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A Few Good Reasons Not to Show Up for Work This Tuesday -- Why May Day Is Our Day

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The Occupy movement's syncretization of May Day tradition and 21st century anti-corporate and anti-austerity civil disobedience has been called many things. Nationally, Occupy May 1 has been calling for a general strike. Walk-outs, sick-outs, work stoppages, and what-have-you. In many more locations it is going to take the form of large demonstrations that will fall well short of a mass labor shutdown. Reasons number far from the critique that Occupy Wall Street doesn't have a relationship with labor; the fact is that many rank-and-file workers are sick and tired of continuing to lose ground to their corporate overlords. The reality is that the majority of established unions are too ingrained in the status quo to truly defend their members against the pernicious assaults of the ruling class, and let's also not forget that, much like in the 1930s, the reason many people are disgruntled, resistant, and occupying, is that they are unemployed.

So why should South Floridians join the walk-out on May 1?

-- The man in charge of growing employment in our state, Governor Scott, is not pushing forward policies that represent the interests of the 99%. Rick Scott's latest job "creation bill" promises to create 220,000 jobs, and the majority of those are expected to pay under $10/hour. Job creation in Florida today means nothing less than corporate servitude.

-- South Florida is the foreclosure capital of the nation.

Our populaton of over five million was built on the concept of profiting off of never-ending expansion. When the housing bubble finally imploded, the domino effect of rising mortgage payments and sinking housing prices has dragged hundreds of thousands of innocent, well-meaning people across Palm Beach, Broward, and Miami-Dade counties into foreclosure. The continued lack of investigation into the endemic fraud that has powered the foreclosure crisis is nothing less than a total abdication of public service by our elected officials for the sake of corporate croneyism.

-- According to a recent survey, Miami is the fifth most corrupt city in the nation, while Florida ranks as the fourth most corrupt state in the nation. While the list of local scandals are too many to count, my personal favorites would certainly include last year's Miami Urban Beach Week Shoot-out, Miami-Dade Police's Homeland Security Bureau spying on media folks (such as Carlos Miller and Muhammed Malik) leading up to and even following the eviction of Occupy Miami, and the ongoing struggle for Broward county school board officials to stay out of prison for corruption, fraud, and misconduct.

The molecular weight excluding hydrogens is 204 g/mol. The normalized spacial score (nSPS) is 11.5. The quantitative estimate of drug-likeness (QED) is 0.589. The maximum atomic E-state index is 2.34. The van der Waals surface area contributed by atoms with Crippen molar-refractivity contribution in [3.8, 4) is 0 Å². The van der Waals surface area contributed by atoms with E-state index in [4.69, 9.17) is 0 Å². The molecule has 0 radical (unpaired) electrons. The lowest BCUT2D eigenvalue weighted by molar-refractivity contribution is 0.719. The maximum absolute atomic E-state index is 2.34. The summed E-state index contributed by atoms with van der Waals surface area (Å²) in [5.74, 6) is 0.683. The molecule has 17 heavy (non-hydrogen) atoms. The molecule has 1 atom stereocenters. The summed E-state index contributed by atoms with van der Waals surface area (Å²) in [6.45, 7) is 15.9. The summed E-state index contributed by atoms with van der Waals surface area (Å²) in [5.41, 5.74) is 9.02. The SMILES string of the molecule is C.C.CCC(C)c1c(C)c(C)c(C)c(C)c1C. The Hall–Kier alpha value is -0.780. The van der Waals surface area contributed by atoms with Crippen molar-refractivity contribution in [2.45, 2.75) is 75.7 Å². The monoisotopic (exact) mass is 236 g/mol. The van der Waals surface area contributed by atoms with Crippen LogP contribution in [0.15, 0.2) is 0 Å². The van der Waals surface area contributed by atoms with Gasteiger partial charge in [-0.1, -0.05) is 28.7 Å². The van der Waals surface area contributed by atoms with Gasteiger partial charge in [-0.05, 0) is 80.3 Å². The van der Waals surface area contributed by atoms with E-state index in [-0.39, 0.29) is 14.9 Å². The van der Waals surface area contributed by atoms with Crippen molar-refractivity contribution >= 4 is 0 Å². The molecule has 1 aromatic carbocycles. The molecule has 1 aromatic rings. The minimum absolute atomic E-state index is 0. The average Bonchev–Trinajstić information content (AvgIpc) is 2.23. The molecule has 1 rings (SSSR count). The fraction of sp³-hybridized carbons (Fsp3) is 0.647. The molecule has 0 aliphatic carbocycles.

-- Because the immigration system is broken and stays that way only to pad corporate profits. Today immigration is not an issue of humanitarian need that must be resolved but merely a commodity. The Obama regime has shown as little interest as the previous one at resolving a problem that causes outrageous amounts of daily suffering.

-- As the global environment stands on a precipice, development in South Florida rolls ever onward. No matter how dire our water supply is, or how endangered our marine life gets, we just keep building. From the SW Ranches ICE facility that will drain 180,000 gallons of water from the Everglades every day to the expansion of the Port of Miami, South Florida is addicted to indefinite expansion in order to satisfy the never-ending thirst of development and investment. Look forward also to the expansion of the Fort Lauderdale/Hollywood International Airport and the Port of Everglades, which will blow up parts of the swamp remaining around the Port in favor of hundreds of thousands of tons of cement and ever increasing air and marine traffic.

-- Because as much as people can take offense at those who show wavering support for alternatives, pretending to continue to support what our government does without our consent is far worse. The United States' greatest innovative exports to the world at large today are torture and death by killer robot.

I have heard many criticisms from Miamians about May Day as there will no doubt be millions of Cubans participating in a state-mandated celebration this year as in many years past. However the Castro regime no more owns the rights to International Worker's Day as any government or institution.

We gather at noon in Bayfront Park in Miami this Tuesday for many reasons... but the causes are the same: a system that has completely dropped any pretense of serving the people it represents, and instead preys on us for everything it gets away with stealing from us. If you've had enough of this madness, join us.